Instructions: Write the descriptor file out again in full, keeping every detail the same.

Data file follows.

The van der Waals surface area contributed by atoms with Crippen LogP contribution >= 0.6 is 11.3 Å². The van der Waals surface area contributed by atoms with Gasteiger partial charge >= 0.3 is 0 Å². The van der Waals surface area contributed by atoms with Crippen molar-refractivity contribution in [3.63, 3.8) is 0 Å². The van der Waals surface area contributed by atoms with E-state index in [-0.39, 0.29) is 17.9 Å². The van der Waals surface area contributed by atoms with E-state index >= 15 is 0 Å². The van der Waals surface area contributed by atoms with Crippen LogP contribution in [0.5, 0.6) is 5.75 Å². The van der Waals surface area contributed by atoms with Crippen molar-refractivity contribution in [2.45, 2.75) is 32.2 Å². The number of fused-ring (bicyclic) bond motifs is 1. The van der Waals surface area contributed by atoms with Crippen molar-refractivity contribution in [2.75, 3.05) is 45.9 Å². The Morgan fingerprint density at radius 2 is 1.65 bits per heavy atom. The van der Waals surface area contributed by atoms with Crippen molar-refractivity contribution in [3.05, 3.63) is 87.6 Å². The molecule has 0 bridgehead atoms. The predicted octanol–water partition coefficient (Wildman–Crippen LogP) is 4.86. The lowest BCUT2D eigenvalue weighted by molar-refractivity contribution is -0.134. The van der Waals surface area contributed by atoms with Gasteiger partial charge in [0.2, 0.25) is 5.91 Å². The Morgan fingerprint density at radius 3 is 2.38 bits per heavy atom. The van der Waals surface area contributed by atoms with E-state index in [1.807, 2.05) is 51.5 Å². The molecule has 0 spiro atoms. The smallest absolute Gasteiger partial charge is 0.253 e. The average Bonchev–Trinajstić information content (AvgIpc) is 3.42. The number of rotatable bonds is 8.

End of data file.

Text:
The van der Waals surface area contributed by atoms with Crippen LogP contribution >= 0.6 is 11.3 Å². The van der Waals surface area contributed by atoms with Gasteiger partial charge >= 0.3 is 0 Å². The van der Waals surface area contributed by atoms with Crippen molar-refractivity contribution in [3.63, 3.8) is 0 Å². The van der Waals surface area contributed by atoms with E-state index in [-0.39, 0.29) is 17.9 Å². The van der Waals surface area contributed by atoms with E-state index >= 15 is 0 Å². The van der Waals surface area contributed by atoms with Crippen LogP contribution in [0.5, 0.6) is 5.75 Å². The van der Waals surface area contributed by atoms with Crippen molar-refractivity contribution in [2.45, 2.75) is 32.2 Å². The number of fused-ring (bicyclic) bond motifs is 1. The van der Waals surface area contributed by atoms with Crippen molar-refractivity contribution in [2.75, 3.05) is 45.9 Å². The Morgan fingerprint density at radius 2 is 1.65 bits per heavy atom. The van der Waals surface area contributed by atoms with Crippen molar-refractivity contribution in [3.05, 3.63) is 87.6 Å². The molecule has 0 bridgehead atoms. The predicted octanol–water partition coefficient (Wildman–Crippen LogP) is 4.86. The lowest BCUT2D eigenvalue weighted by molar-refractivity contribution is -0.134. The van der Waals surface area contributed by atoms with Gasteiger partial charge in [0.2, 0.25) is 5.91 Å². The Morgan fingerprint density at radius 3 is 2.38 bits per heavy atom. The van der Waals surface area contributed by atoms with E-state index in [1.807, 2.05) is 51.5 Å². The molecule has 0 spiro atoms. The smallest absolute Gasteiger partial charge is 0.253 e. The average Bonchev–Trinajstić information content (AvgIpc) is 3.42. The number of rotatable bonds is 8.